- a layer of delicate meristematic tissue between the inner bark or phloem and the wood or xylem, which produces new phloem on the outside and new xylem on the inside in stems, roots, etc., originating all secondary growth in plants and forming the annual rings of wood.
Origin of cambium
Examples from the Web for cambium
Contemporary Examples of cambium
When summer comes, adult beetles attack and larva feed in the cambium layer, girdling the trees and sealing their doom.What It Takes to Kill a Grizzly Bear
November 23, 2014
Historical Examples of cambium
All around the edge of the wound was the cut edge of the cambium layer.The Library of Work and Play: Outdoor Work
Mary Rogers Miller
Under the cambium is the wood, which forms the real body of the tree.
But girdle its trunk, exposing a ring of the cambium to the air, and the tree dies.
Coniferin, C16H22O8, occurs in the cambium of coniferous woods.
Cambium is an old name of the physiologists for nutritive juice.The Elements of Botany
- botany a meristem that increases the girth of stems and roots by producing additional xylem and phloemSee also cork cambium
Word Origin for cambium
1670s in botany sense, from Late Latin cambium "exchange," from Latin cambiare "change" (see change (v.)).
- A cylindrical layer of tissue in the stems and roots of many seed-bearing plants, consisting of cells that divide rapidly to form new layers of tissue. Cambium is a kind of meristem and is most active in woody plants, where it lies between the bark and wood of the stem. It is usually missing from monocotyledons, such as the grasses.♦ The vascular cambium forms tissues that carry water and nutrients throughout the plant. On its outer surface, the vascular cambium forms new layers of phloem, and on its inner surface, new layers of xylem. The growth of these new tissues causes the diameter of the stem to increase.♦ The cork cambium creates cells that eventually become bark on the outside and cells that add to the cortex on the inside. In woody plants, the cork cambium is part of the periderm. See also secondary growth.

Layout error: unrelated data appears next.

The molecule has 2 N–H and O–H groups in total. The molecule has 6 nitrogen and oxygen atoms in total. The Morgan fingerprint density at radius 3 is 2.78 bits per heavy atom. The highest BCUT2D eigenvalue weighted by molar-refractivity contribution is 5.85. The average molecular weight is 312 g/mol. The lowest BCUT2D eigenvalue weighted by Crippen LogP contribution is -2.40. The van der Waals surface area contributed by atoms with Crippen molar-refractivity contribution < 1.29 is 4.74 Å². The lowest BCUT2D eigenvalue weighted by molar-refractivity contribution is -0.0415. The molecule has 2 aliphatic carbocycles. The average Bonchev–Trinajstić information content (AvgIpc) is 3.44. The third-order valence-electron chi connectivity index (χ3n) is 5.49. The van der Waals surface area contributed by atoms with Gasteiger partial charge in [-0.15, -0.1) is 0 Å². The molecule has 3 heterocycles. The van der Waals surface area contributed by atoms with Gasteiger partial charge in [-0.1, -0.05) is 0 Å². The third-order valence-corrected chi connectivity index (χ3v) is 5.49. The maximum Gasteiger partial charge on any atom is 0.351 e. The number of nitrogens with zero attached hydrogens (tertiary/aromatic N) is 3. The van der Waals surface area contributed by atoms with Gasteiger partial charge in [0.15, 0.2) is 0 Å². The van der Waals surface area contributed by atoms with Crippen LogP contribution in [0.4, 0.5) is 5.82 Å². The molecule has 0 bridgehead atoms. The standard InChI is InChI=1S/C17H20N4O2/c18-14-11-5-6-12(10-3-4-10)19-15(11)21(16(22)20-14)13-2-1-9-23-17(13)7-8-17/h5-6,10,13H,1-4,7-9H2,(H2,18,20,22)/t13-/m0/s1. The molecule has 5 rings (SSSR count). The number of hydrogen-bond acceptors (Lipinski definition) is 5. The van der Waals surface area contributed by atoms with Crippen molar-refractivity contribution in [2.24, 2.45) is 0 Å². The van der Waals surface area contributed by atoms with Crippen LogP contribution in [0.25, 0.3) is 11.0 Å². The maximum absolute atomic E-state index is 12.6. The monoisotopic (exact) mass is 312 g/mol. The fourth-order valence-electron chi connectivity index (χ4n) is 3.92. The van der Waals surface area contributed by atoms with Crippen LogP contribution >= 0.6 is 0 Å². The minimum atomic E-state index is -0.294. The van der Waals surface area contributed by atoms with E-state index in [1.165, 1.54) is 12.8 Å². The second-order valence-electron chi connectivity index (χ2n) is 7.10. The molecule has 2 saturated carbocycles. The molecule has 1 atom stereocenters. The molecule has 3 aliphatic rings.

The layer of a tree where growth occurs, just under the bark.